Last week I was happily reporting to you that Lionel Messi had touched down back in Barcelona to put pen to paper on a new five-year contract at the Camp Nou. It was so widely accepted that nobody batted an eye at the six-time Ballon d’Or winner’s strange status as a free agent following the expiration of his previous deal at the stroke of midnight on July 1.
Then suddenly — on Thursday, Aug. 5, 2021 at 7:51 p.m. in Barcelona — the hammer fell: “Leo Messi will not continue with FC Barcelona.”
LATEST NEWS | Leo #Messi will not continue with FC Barcelona— FC Barcelona (@FCBarcelona) August 5, 2021
So why is Messi leaving Barcelona?
The answer is almost more dramatic than a forced exit or billion dollar move to PSG — it’s a tale of league regulations.
According to Barça’s official statement, “despite club and player reaching an agreement and their clear intention to sign a new contract today, this cannot happen because of financial and structural obstacles.”
So what the hell does that mean?
The structuring of Messi’s new contract has probably been as convoluted and complicated as the Greek bailout crisis. The Argentine’s previous deal was worth $594 million over four years, which is obviously a staggering amount but Messi was the club’s lifeblood.
And for all of Messi’s sustained brilliance on the pitch, the club proved just as an inept off it. The number that best demonstrates it: a debt of $1.39 billion.
The club has long been straddled with a crippling wage bill (accounting for 74% of its budget) that’s been the result of some failed transfers (Philippe Coutinho, Miralem Pjanić, Malcom, etc.) and an inability to shift that dead weight. Every other club knows the situation at Barcelona — they’re going to strategically low-ball them — and so the likes of Ivan Rakitić and Luis Suárez have left for nothing.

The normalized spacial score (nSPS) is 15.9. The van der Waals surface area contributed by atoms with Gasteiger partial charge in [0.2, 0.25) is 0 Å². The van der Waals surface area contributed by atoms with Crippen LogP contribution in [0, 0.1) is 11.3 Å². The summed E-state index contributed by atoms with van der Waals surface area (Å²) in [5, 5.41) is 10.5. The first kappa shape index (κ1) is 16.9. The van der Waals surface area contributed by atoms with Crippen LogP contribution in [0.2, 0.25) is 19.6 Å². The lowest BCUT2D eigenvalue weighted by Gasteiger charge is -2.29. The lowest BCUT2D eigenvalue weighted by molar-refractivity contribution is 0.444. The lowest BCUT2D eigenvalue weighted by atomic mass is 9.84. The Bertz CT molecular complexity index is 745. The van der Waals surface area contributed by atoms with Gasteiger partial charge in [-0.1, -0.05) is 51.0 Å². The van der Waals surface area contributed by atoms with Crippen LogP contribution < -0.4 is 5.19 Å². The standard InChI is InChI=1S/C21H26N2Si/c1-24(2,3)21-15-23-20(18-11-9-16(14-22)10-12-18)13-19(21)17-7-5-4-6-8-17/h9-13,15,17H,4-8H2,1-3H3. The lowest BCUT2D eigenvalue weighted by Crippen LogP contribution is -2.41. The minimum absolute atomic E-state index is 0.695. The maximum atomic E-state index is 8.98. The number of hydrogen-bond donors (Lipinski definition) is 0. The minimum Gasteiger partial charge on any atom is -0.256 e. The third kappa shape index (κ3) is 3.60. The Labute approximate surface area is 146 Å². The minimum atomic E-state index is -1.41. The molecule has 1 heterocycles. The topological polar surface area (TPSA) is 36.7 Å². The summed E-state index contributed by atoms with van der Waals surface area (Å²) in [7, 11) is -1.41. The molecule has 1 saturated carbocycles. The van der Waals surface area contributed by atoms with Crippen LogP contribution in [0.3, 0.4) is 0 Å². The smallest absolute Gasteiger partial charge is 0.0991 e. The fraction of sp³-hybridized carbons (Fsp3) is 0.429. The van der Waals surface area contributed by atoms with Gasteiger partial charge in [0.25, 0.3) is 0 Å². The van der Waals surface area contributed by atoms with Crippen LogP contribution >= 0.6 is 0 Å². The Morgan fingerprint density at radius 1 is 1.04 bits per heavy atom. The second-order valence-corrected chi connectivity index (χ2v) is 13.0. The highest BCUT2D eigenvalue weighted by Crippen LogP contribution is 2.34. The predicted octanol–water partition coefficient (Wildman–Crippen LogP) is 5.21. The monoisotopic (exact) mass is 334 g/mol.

And so Messi’s new contract was reportedly a salary reduction of 50% in order to comply with LaLiga’s financial fair play rules. In an effort to ensure the division’s long-term financial health, LaLiga establishes squad cost limits by reviewing the finances of every club before the transfer window opens.
Clubs have to fall in line with these regulations or you’re unable to register players (this had already been the case at Barça earlier this summer with the arrivals of Kun Agüero, Eric García, Memphis Depay and Emerson). LaLiga is entirely serious about enforcing these regulations, especially in the aftermath of the pandemic and the bubbling threat of the European Super League.
So despite having reached an agreement between player and club on a new deal, the “economic and structural obstacles” have made it impossible.
It was clear that Messi wanted to stay. He got the president he wanted in Josep Maria Bartomeu. He would’ve been delighted at the signing of Agüero, who’s usually his roommate when he’s with the national team. His desire for a five-year deal — taking him to the age of 39 — was the clearest signal that he wanted to end his career with the Blaugrana.
What happens next should happen soon. Messi has frequently been linked with PSG, and the new Ligue 1 season starts tomorrow. If his destination is Manchester City, the Premier League begins next Friday. There’s no way Messi — who still wants to start in early round Copa del Rey matches — stays on the sidelines for long.